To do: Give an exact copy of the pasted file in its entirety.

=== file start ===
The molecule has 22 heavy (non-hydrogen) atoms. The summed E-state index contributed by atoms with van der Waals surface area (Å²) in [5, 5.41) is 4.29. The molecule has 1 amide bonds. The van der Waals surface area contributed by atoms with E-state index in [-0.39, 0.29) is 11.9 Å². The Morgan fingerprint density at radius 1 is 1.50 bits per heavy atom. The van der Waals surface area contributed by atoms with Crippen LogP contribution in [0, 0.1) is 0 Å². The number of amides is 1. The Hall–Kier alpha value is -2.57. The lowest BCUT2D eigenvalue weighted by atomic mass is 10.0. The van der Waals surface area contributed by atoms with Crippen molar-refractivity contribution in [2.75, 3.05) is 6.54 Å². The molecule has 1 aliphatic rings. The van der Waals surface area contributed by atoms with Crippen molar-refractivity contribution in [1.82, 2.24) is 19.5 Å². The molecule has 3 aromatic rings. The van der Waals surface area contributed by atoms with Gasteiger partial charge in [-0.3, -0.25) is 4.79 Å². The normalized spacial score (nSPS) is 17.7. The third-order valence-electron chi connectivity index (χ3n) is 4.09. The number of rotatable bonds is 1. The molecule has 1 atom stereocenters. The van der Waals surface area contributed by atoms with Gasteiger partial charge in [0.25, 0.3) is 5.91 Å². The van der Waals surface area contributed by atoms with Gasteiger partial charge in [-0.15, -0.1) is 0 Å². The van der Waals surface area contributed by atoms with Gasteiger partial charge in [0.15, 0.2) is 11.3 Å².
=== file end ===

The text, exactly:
The molecule has 22 heavy (non-hydrogen) atoms. The summed E-state index contributed by atoms with van der Waals surface area (Å²) in [5, 5.41) is 4.29. The molecule has 1 amide bonds. The van der Waals surface area contributed by atoms with E-state index in [-0.39, 0.29) is 11.9 Å². The Morgan fingerprint density at radius 1 is 1.50 bits per heavy atom. The van der Waals surface area contributed by atoms with Crippen LogP contribution in [0, 0.1) is 0 Å². The number of amides is 1. The Hall–Kier alpha value is -2.57. The lowest BCUT2D eigenvalue weighted by atomic mass is 10.0. The van der Waals surface area contributed by atoms with Crippen molar-refractivity contribution in [2.75, 3.05) is 6.54 Å². The molecule has 1 aliphatic rings. The van der Waals surface area contributed by atoms with Crippen molar-refractivity contribution in [1.82, 2.24) is 19.5 Å². The molecule has 3 aromatic rings. The van der Waals surface area contributed by atoms with Gasteiger partial charge in [-0.3, -0.25) is 4.79 Å². The normalized spacial score (nSPS) is 17.7. The third-order valence-electron chi connectivity index (χ3n) is 4.09. The number of rotatable bonds is 1. The molecule has 1 atom stereocenters. The van der Waals surface area contributed by atoms with Gasteiger partial charge in [0.25, 0.3) is 5.91 Å². The van der Waals surface area contributed by atoms with Gasteiger partial charge in [-0.15, -0.1) is 0 Å². The van der Waals surface area contributed by atoms with Gasteiger partial charge in [0.15, 0.2) is 11.3 Å².